Luiz Alfredo Garcia Roza is a retired Brazilian professor. As an academic he wrote philosophy and psychology textbooks. After retiring from academia he became known as a novelist and shared the Prêmio Jabuti for Literature in 1997. He is known for his Detective fiction, in particular his Inspector Espinosa Mystery series. He had little knowledge of crime or police-work before he began writing.Some of his works have been translated into English.
His translated works include The Silence of the Rain (2003), December Heat (2004), Southwesterly Wind, A Window in Copacabana, Pursuit (2006), Blackout (2009) and Alone in the Crowd (2010).
About This Biography
This biography was last updated on 01/01/2015. We try to keep BookBrowse's biographies both up to date and accurate, but with over 2500 lives to keep track of it's inevitable that some won't be as current or as complete as we would like. So, please help us - if the information about a particular author is out of date, inaccurate or simply very short, and you know of a more complete source, please let us know. Authors and those connected with authors: If you wish to make changes to your bio, send your complete biography as you would like it displayed so that we can replace the old with the new.
Speaking with Luiz Alfredo Garcia-Roza, author of A Window in Copacabana, the most recent book in the acclaimed Inspector Espinosa series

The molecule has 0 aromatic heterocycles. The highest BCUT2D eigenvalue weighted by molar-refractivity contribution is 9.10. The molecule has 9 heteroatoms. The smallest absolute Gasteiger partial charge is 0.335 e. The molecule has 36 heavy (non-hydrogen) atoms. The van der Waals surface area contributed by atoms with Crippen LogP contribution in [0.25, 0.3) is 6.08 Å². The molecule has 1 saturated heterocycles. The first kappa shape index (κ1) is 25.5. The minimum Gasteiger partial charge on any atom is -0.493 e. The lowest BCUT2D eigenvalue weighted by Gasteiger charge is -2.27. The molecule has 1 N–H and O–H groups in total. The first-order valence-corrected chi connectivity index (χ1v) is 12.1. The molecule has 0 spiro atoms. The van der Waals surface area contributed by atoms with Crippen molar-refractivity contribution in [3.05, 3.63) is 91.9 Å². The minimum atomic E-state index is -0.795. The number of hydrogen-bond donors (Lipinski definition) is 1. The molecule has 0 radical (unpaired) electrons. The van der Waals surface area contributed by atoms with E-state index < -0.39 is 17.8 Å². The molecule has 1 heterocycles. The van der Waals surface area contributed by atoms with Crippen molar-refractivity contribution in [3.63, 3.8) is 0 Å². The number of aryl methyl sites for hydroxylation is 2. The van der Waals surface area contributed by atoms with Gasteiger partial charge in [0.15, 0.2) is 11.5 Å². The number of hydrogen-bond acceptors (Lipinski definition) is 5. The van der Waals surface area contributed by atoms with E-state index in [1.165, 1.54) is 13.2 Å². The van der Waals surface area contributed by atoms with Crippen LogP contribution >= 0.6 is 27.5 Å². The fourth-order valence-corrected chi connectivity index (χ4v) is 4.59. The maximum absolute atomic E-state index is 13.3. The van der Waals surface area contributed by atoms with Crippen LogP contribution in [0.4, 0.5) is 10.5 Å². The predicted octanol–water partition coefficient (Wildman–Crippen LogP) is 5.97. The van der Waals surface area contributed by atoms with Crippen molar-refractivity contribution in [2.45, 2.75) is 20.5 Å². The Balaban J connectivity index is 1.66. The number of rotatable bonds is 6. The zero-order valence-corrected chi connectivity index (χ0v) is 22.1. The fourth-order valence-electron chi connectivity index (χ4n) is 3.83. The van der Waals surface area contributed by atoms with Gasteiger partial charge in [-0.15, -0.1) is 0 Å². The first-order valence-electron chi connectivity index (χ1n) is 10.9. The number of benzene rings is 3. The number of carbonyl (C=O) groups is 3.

You had a long and distinguished academic career in psychology and
philosophy, but eight years ago decided to try something entirely new. What
inspired you to become a mystery writer? How has your training as a psychologist
helped in your crime writing?
I am attracted first of all, to the freedom that fictional narrative offers compared to the rigid conceptual structure of the scientific discourse; secondly, to the fact that mystery novels are the direct descendants of mythological thought (and ancient Greek poetry), and bring to the center of the narrative the most intense and fundamental questions of the human being: death and sexuality. These are also the main concerns of psychoanalysis, one of the two areas of my academic research.
Much in the same way that Raymond Chandler evoked the spirit and eccentricities of Los Angeles in his books, Rio de Janeiro is an important character in your mysteries. Why do you set the novels in Rio? What does it offer you as a writer?
I was born in Rio de Janeiro and Ive always lived there (more precisely, in Copacabana). Rio is...
Blood at the Root
"A gripping, timely, and important examination of American racism."
- PW Starred Review
Solve this clue:
and be entered to win..
Visitors can view some of BookBrowse for free. Full access is for members only.
Your guide toexceptional books
BookBrowse seeks out and recommends books that we believe to be best in class. Books that will whisk you to faraway places and times, that will expand your mind and challenge you -- the kinds of books you just can't wait to tell your friends about.